THE SALE OF THE VICTORIA CROSS AWARDED TO CORPORAL SAMUEL MEEKOSHA, 1/6TH BN, WEST YORKSHIRE REGIMENT, HAS BEEN SOLD AT AUCTION BY SOTHEBY'S OF LONDON.
3rd May 2001

The sale of the Victoria Cross awarded to Corporal Samuel Meekosha took place at the auctioneers Sotheby's, on 3rd May 2001 and was sold to a private buyer for the hammer price of £92,000. ( The WWII medals of his son Felix, who served in the Royal Engineers, were also sold at the same auction ).



( select to enlarge )
Medal entitlement of Corporal Samuel Meekosha,
1 / 6th Bn, West Yorkshire Regiment

  • Victoria Cross
  • 1914 - 15 Star
  • British War Medal ( 1914-20 )
  • Victory Medal ( 1914-19 )
  • King George VI Coronation Medal ( 1937 )


Samuel Meekosha was born in Yorkshire on 16 September 1893 to a Russian father, Alexander Meekosha and English mother, Mary Cunningham. He joined the West Yorkshire Regiment ( Territorial Force ), and it was whilst serving with the 1 / 6th Battalion that he earned his Victoria Cross.


[ London Gazette, 22 January 1916 ]. Near the Yser Canal, France, 19 November 1915, Corporal Samuel Meekosha, 6th Bn, West Yorkshire Regiment.

For most conspicuous bravery near Yser, Corporal Samuel Meekosha was with a platoon of about twenty non-commissioned officers and men, who were holding an isolated trench.

During a very heavy bombardment by the enemy, six of the platoon were killed and seven wounded, while all the remainder were buried. When the senior non-commissioned officers had been either killed or wounded, Corporal Meekosha at once took command, sent a runner for assistance, and in spite of no less than ten more big shells falling within twenty yards of him, continued to dig out the wounded and buried men in full view of the enemy and at close range from the German trenches.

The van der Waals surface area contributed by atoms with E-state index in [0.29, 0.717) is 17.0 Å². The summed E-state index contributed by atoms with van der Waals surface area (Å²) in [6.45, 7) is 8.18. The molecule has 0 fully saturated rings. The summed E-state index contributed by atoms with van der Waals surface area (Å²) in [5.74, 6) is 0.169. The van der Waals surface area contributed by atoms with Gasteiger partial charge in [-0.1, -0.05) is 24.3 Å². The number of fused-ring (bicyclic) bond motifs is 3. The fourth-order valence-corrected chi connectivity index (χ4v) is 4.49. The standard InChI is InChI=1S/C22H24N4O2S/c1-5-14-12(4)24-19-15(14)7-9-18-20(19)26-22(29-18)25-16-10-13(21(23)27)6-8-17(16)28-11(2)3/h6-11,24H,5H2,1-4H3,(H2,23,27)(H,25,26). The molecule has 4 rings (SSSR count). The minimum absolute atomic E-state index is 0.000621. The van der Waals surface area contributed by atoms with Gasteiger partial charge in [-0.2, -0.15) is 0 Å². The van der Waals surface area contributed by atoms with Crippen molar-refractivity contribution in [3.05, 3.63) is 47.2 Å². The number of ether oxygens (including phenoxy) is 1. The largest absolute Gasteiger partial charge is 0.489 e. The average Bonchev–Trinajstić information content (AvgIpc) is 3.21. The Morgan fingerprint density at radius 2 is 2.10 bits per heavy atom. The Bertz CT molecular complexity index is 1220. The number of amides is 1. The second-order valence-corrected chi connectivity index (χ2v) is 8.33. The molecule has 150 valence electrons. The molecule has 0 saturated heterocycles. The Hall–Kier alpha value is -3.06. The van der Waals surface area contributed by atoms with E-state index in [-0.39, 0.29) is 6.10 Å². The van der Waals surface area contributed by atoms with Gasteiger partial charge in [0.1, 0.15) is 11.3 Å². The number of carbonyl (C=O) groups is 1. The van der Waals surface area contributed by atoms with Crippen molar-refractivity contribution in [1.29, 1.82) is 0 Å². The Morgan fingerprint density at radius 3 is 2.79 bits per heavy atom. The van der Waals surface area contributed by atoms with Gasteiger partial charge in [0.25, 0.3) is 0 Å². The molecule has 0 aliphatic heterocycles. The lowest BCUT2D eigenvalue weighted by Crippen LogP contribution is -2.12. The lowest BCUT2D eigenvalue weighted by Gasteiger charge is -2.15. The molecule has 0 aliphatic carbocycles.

By his promptness and magnificant courage and determination he saved at least four lives.

Samuel Meekosha was invested with his Victoria Cross by King George V at Buckingham Palace on 4th March 1916.


( Privates Johnson, Sayers and Willkinson, of the same battalion, received the DCM for assisting Meekosha ).

Meekosha, a very private and modest man, found himself instantly recognised when he joined the Royal Ordnance Corps upon the outbreak of World War II. The fact that Britain was again at war with Germany led to a huge resurgence in praise from strangers. Determined to avoid the limelight, he changed his name by deed pole to Ingham, taken from his mother's previous name Cunningham.

He died on 8 Deember 1950, aged 57, at his home in Oakdale, Monmouthshire ( now Gwent ) and was cremated at the Glyntaff Crematorium, Pontypridd, where his ashes were removed by his family. There is no memorial.

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Iain Stewart, 5 May 2001